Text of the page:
Form 6-K - Report of foreign issuer [Rules 13a-16 and 15d-16] (49)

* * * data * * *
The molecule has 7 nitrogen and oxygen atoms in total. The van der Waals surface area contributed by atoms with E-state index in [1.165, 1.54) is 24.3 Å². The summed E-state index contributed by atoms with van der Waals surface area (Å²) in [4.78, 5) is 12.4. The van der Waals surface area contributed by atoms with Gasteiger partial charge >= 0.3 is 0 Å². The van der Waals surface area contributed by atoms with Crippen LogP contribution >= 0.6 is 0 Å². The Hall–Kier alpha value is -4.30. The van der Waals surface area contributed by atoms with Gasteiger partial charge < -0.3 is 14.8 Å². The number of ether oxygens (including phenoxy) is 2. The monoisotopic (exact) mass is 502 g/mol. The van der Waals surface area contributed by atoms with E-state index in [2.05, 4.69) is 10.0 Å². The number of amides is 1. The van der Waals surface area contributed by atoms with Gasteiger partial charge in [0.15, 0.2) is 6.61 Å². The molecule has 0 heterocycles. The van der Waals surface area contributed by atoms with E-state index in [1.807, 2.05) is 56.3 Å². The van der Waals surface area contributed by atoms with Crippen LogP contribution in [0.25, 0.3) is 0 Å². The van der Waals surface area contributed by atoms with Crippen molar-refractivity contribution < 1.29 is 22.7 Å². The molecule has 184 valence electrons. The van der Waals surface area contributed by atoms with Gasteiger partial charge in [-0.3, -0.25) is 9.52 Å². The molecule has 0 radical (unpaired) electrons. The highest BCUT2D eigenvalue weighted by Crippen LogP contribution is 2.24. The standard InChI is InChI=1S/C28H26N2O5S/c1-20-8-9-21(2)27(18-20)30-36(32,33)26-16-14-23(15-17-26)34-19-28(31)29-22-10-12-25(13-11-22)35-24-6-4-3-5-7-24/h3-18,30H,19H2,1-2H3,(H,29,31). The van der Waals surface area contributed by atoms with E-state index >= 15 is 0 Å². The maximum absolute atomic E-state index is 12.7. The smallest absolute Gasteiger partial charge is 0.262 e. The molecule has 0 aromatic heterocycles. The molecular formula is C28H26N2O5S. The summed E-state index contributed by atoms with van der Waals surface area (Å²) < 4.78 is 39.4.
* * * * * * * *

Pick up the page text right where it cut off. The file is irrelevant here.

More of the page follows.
LETTER TO OUR WHO WE ARE OUR DIVERSIFIED OUR IMPACT SHAREHOLDERS KEYFIGURES 2023 OUR GLOBAL PURPOSE AND WHAT WE BREW OUR ROUTE TO MARKET FOOTPRINT 2023 IN REVIEW OUR STRATEGY IN OUR COMMUNITIES Workplace safety metrics Ethics & Transparency Human rights Creating a Future With More Cheers also means Based on theUnited Nations Guiding Principles ·> Our Compliance Helpline is available to anyone Building a culture of health and safety promoting and maintaining the highest standards on Business and Human Rights (UNGPs), our who wishes to raiseconcerns in a simple, 2018 2019 2020 2021 2022 2023 of ethical behavior. We are guided by our global expectations are described in our Human Rights confidential and secure manner. policies, including our Code of Business Conduct Policy and we haveembedded respect for human Lost Time Injuries (LTIs) > In 202 3, we trained over 60,000 employees around (COBC), which contains ethical principles that rights and relevant principles across our policy the globe. Supply Employees 134 94 67 41 3741 address key risk areas: Global Anti-Corruption, landscape through our Responsible Marketing and > BrewRIGHT, our award-winning compliance data Human Rights, Data Privacy, Anti-Harassment and Communications Code, Global Anti-Harassment and Lastmile logistics/ 313 206 125 127 109 113 analytics and management platform, uses machine Sales Employees Anti-Discrimination and Conflict of Interest Policies. Antidiscrimination Policy, Global Health and Safety learning to detect and prevent issuesin our Policy and our Global Whistleblower Policy and > Designe d to guide colleagues and business Contractors (All 479 254 110 113 85 89 operations. through relevant processes. partners toward the highest standards of business Total RecordableInjuries (TRIs) integrity and ethics, our global platforms, such as A CCESS OUR HUMAN RIGHTS POLICY Supply Employees 410 309 256 237 183 135 the Compliance Channel, provide direct access Last-mile logistics/ 1,109 1,177 523 511 384 325 to the Ethics& Compliance team for questions, Sales Employees guidance and approvals related to compliance Workplace safety Contractors (All)* 205 285 216 180 matters. Creating a future with more cheers starts within our Fatalities** own operations. That iswhy the health and safety of our colleagues, contractors and service providers is Supply Employees 1 0 0 1 0 0 a core company value. We are training our colleagues Last mile logistics/ 4 1 4 3 2 2 to make the right choices for safety, for themselvesSales Employees and for others. Whether brewing or delivering our Contractors (All) 9 5 3 2 7 3 products, operating machinery or driving in any vehicle, safety is paramount. Total Recordable Injuries (TRIs) LTIs + modified duty injuries + medicaltreatment injuries. Supply Employees Brewery and manufacturing facility employees, including first-tier logistics. Last-mile logistics/Sales Employees Last-mile logistics, sales, Zone and global corporate employees. Commuting Fatality An incidentthat occurs while coming to work or going home, resulting in a fatality to our employee(s). Community Fatalities An incident that occurs to people outside of our operations. *Supply contractors’ data only reported as of 2021, as internalcontrols regarding the reporting of supply contractor TRIs (MDI & MTI) were not yet sufficiently implemented in prior years, resulting in lower data quality and robustness. **Fatalities data does not include commuting- and community- relatedfatalities as per AB InBev’s reporting definitions. The table also does not include road fatalities of contractors who are fully managed by the contracted firm/ company. Non-occupational related acts of crime (such as between others: nonoccupational related thefts, assaults) resulting in a fatality, LTI or TRI are not in scope of the reporting Non-occupational related acts of crime (such as among others: non occupational related thefts, assaults) resulting in a fatality, LTI or TRIare not in scope of the reporting. AB InBev - Annual report 2023 - 48